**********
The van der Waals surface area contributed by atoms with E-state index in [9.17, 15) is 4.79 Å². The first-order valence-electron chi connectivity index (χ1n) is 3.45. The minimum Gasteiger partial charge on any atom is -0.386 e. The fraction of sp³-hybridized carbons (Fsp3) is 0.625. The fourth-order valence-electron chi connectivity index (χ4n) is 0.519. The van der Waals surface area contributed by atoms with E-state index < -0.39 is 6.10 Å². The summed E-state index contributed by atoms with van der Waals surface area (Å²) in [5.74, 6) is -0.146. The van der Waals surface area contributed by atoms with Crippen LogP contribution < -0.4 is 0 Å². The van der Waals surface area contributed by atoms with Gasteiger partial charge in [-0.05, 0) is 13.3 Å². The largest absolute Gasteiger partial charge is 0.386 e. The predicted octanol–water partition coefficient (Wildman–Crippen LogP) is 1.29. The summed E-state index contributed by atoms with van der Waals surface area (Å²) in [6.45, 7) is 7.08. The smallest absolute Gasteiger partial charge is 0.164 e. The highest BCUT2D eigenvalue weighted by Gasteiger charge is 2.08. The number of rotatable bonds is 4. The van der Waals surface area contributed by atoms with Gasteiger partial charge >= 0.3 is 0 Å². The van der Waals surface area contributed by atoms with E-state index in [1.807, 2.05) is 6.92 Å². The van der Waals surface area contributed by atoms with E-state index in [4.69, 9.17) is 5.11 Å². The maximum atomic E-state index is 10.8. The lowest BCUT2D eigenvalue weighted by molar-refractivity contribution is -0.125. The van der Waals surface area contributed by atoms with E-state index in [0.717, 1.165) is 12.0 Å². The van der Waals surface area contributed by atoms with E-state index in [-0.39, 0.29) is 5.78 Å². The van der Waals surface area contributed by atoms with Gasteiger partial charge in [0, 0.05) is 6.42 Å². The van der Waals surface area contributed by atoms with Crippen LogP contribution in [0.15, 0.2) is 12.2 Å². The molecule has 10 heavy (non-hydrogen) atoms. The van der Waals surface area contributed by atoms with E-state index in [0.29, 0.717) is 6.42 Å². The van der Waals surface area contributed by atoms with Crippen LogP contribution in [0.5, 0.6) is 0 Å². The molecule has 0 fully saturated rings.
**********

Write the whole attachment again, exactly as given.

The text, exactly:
The van der Waals surface area contributed by atoms with E-state index in [9.17, 15) is 4.79 Å². The first-order valence-electron chi connectivity index (χ1n) is 3.45. The minimum Gasteiger partial charge on any atom is -0.386 e. The fraction of sp³-hybridized carbons (Fsp3) is 0.625. The fourth-order valence-electron chi connectivity index (χ4n) is 0.519. The van der Waals surface area contributed by atoms with E-state index < -0.39 is 6.10 Å². The summed E-state index contributed by atoms with van der Waals surface area (Å²) in [5.74, 6) is -0.146. The van der Waals surface area contributed by atoms with Crippen LogP contribution < -0.4 is 0 Å². The van der Waals surface area contributed by atoms with Gasteiger partial charge in [-0.05, 0) is 13.3 Å². The largest absolute Gasteiger partial charge is 0.386 e. The predicted octanol–water partition coefficient (Wildman–Crippen LogP) is 1.29. The summed E-state index contributed by atoms with van der Waals surface area (Å²) in [6.45, 7) is 7.08. The smallest absolute Gasteiger partial charge is 0.164 e. The highest BCUT2D eigenvalue weighted by Gasteiger charge is 2.08. The number of rotatable bonds is 4. The van der Waals surface area contributed by atoms with Gasteiger partial charge >= 0.3 is 0 Å². The van der Waals surface area contributed by atoms with E-state index in [1.807, 2.05) is 6.92 Å². The van der Waals surface area contributed by atoms with E-state index in [4.69, 9.17) is 5.11 Å². The maximum atomic E-state index is 10.8. The lowest BCUT2D eigenvalue weighted by molar-refractivity contribution is -0.125. The van der Waals surface area contributed by atoms with E-state index in [0.717, 1.165) is 12.0 Å². The van der Waals surface area contributed by atoms with E-state index in [-0.39, 0.29) is 5.78 Å². The van der Waals surface area contributed by atoms with Gasteiger partial charge in [0, 0.05) is 6.42 Å². The van der Waals surface area contributed by atoms with Crippen LogP contribution in [0.15, 0.2) is 12.2 Å². The molecule has 10 heavy (non-hydrogen) atoms. The van der Waals surface area contributed by atoms with E-state index in [0.29, 0.717) is 6.42 Å². The van der Waals surface area contributed by atoms with Crippen LogP contribution in [0.5, 0.6) is 0 Å². The molecule has 0 fully saturated rings.